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Ann Plast Surg. 2012 Apr;68(4):346-56. doi: 10.1097/SAP.0b013e31823f3cd9.

A systematic review and meta-analysis of complications associated with acellular dermal matrix-assisted breast reconstruction.

Author information

1
Division of Plastic and Reconstructive Surgery, Keck School of Medicine of University of Southern California, Los Angeles, CA 90033, USA.

Abstract

BACKGROUND:

Multiple outcome studies have been published on the use of acellular dermal matrix (ADM) in breast reconstruction with disparate results. The purpose of this study was to conduct a systematic review and meta-analysis to determine an aggregate estimate of risks associated with ADM-assisted breast reconstruction.

METHODS:

The MEDLINE, Web of Science, and Cochrane Library databases were queried, and relevant articles published up to September 2010 were analyzed based on specific inclusion criteria. Seven complications were studied including seroma, cellulitis, infection, hematoma, skin flap necrosis, capsular contracture, and reconstructive failure. A pooled random effects estimate for each complication and 95% confidence intervals (CI) were derived. For comparisons of ADM and non-ADM, the pooled random effects odds ratio (OR) and 95% CI were derived. Heterogeneity was measured using the I2 statistic.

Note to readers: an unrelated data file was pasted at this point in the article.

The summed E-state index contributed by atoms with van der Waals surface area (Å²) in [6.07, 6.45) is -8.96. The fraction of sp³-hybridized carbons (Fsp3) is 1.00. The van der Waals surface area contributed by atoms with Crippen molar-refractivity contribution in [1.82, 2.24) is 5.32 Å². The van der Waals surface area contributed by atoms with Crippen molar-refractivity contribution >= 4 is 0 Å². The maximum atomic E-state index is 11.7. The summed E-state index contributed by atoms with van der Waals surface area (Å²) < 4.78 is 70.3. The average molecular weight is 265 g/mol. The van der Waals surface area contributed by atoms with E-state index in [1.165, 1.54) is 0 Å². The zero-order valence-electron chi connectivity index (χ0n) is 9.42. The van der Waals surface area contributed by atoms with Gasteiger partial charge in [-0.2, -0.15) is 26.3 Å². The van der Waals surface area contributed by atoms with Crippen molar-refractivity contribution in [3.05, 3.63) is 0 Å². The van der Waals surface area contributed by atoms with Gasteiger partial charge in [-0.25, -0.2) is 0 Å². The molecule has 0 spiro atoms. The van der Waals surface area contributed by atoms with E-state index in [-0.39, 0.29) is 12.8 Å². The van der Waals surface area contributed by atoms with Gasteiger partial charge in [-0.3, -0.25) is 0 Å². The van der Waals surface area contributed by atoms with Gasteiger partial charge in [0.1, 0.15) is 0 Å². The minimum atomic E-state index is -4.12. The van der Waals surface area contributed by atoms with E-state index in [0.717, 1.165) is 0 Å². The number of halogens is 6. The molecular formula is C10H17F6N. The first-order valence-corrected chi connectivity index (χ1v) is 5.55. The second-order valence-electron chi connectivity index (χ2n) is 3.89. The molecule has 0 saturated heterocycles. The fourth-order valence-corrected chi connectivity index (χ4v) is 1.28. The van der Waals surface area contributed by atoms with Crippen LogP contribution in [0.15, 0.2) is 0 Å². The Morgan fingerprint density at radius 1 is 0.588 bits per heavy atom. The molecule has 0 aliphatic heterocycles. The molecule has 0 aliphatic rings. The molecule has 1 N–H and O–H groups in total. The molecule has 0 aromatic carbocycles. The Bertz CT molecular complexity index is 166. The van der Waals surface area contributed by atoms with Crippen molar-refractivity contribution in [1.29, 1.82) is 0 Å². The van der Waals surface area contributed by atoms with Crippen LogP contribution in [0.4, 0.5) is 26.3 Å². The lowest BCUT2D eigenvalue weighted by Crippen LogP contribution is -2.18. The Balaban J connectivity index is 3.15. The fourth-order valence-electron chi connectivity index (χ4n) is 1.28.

RESULTS:

Sixteen studies met the inclusion criteria. The pooled complication rates were seroma (6.9%; 95% CI, 5.3%-8.8%), cellulitis (2.0%; 95% CI, 1.2%-3.1%), infection (5.7%; 95% CI, 4.3%-7.3%), skin flap necrosis (10.9%; 95% CI, 8.7%-13.5%), hematoma (1.3%; 95% CI, 0.6%-2.4%), capsular contracture (0.6%; 95% CI, 0.1%-1.7%), and reconstructive failure (5.1%; 95% CI, 3.8%-6.7%). Five studies reported findings for both the ADM and non-ADM patients and were used in the meta-analysis to calculate pooled OR. ADM-assisted breast reconstructions had a higher likelihood of seroma (pooled OR, 3.9; 95% CI, 2.4-6.2), infection (pooled OR, 2.7; 95% CI, 1.1-6.4), and reconstructive failure (pooled OR, 3.0; 95% CI, 1.3-6.8) than breast reconstructions without the use of ADM. The relation of ADM use to hematoma (pooled OR, 2.0; 95% CI, 0.8-5.2), cellulitis (pooled OR, 2.0; 95% CI, 0.9-4.3), and skin flap necrosis (pooled OR, 1.9; 95% CI, 0.6-5.4) was inconclusive.

CONCLUSIONS:

In the studies evaluated, ADM-assisted breast reconstructions exhibited a higher likelihood of seroma, infection, and reconstructive failure than prosthetic-based breast reconstructions using traditional musculofascial flaps. ADM is associated with a lower rate of capsular contracture. A careful risk/benefit analysis should be performed when choosing to use ADM in implant-based breast reconstruction.

PMID:
22421476
DOI:
10.1097/SAP.0b013e31823f3cd9
[Indexed for MEDLINE]

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